Oscar Pareja has made formation tweaks in nearly every game this season. But what he did on Saturday to close out the Rapids win over FC Dallas was something he had never done as a coach - not at practice, let alone in a match.
Up 2-1 with 10 minutes to play, Pareja added a fifth defender to deal with Dallas' crosses to their big men.
While Colorado was able to hold on, it wasn't a smooth adjustment early on - understandably so.
"We never played with a line of five in the back, that's why they got confused," Pareja said after the match. "When I sent the message to play with five, they were thinking 'what are we going to do with five."
Pareja said the initial plan was to use the final substitution to remove either Atiba Harris or Vicente Sanchez, have Mera join Drew Moor at center back and move Shane O'Neill into the holding midfield role that was vacated when Hendry Thomas was replaced by forward Gabriel Torres earlier in the game.
However just as Mera walked with the fourth official to the sideline to come on, midfielder Nathan Sturgis felt a pull in his right hamstring and fell to the ground. Seeing this, Pareja quickly pulled Mera back and a new substitution card was filled out. A minute later, Mera came on for Sturgis, ran to the backline and tried to explain the coach's new instructions to Moor and O'Neill.
From afar it didn't seem that the message was clear. All three defenders were pointing to different parts of the field until O'Neill ran to the sideline and Pareja raised his hand to indicate 'five'.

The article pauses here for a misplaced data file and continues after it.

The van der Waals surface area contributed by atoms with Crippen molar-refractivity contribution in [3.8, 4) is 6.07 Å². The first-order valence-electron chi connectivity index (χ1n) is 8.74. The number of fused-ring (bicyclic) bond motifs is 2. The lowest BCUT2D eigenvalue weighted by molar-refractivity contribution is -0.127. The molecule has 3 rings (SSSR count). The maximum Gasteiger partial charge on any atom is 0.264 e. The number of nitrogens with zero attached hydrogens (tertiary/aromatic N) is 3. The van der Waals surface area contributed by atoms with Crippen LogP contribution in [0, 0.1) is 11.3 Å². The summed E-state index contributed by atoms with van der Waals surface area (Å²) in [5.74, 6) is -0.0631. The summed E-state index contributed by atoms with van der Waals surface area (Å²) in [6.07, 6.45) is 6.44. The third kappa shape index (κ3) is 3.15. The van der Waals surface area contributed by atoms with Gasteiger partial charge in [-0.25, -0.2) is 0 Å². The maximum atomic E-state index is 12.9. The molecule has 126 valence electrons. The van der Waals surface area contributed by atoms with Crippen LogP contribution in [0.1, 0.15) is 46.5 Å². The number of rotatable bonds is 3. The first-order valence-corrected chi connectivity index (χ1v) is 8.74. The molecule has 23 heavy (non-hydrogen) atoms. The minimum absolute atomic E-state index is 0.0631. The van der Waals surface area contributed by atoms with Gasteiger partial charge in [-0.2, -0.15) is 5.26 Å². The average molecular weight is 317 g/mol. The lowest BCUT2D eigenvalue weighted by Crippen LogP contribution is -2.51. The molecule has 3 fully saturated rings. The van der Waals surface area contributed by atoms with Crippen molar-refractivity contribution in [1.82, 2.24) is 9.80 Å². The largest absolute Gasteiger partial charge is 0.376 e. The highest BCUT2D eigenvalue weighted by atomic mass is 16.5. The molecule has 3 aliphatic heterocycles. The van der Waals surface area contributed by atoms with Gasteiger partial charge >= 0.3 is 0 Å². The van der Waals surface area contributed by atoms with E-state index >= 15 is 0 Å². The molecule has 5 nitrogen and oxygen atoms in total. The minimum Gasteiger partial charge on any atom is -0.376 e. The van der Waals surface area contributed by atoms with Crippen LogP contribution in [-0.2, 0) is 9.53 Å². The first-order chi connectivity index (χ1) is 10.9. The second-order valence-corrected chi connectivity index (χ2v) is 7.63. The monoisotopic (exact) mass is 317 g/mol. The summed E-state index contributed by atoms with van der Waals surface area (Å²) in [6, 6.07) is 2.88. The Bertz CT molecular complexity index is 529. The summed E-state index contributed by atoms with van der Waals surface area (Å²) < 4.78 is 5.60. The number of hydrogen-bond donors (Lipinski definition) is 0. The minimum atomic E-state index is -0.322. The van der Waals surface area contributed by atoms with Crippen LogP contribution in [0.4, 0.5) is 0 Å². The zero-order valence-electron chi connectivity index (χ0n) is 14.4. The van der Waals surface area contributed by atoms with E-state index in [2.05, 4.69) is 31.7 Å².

"They were so good in the air that I think we needed a guy like [German] Mera on the field," O'Neill said afterwards. "They were coming at us so hard that I think it was a good thing to do. But at the same time we had never worked on five in the back, either, so we had to adjust to that really quickly and just get the ball out."
With Chris Klute at left back and Marvell Wynne on the right side, Mera, Moor, and O'Neill clogged the middle of the defense to deal with crosses sent in to Kenny Cooper, Blas Perez, Matt Hedges, and George John - who are all 6'3" or taller.
"They quickly understood the message and they knew that the next five minutes was going to be just balls that they needed to defend in the air," Pareja said. "I wanted to make everyone stronger, extend the back four into five and give up a little bit in the middle, but be stronger in the air."
This move was as clear a sign of how far Pareja has come in his second year as coach.
"It was (something different), because they know I don't like to get pushed on our heels," Pareja said. "But we're growing, and I'm growing, too."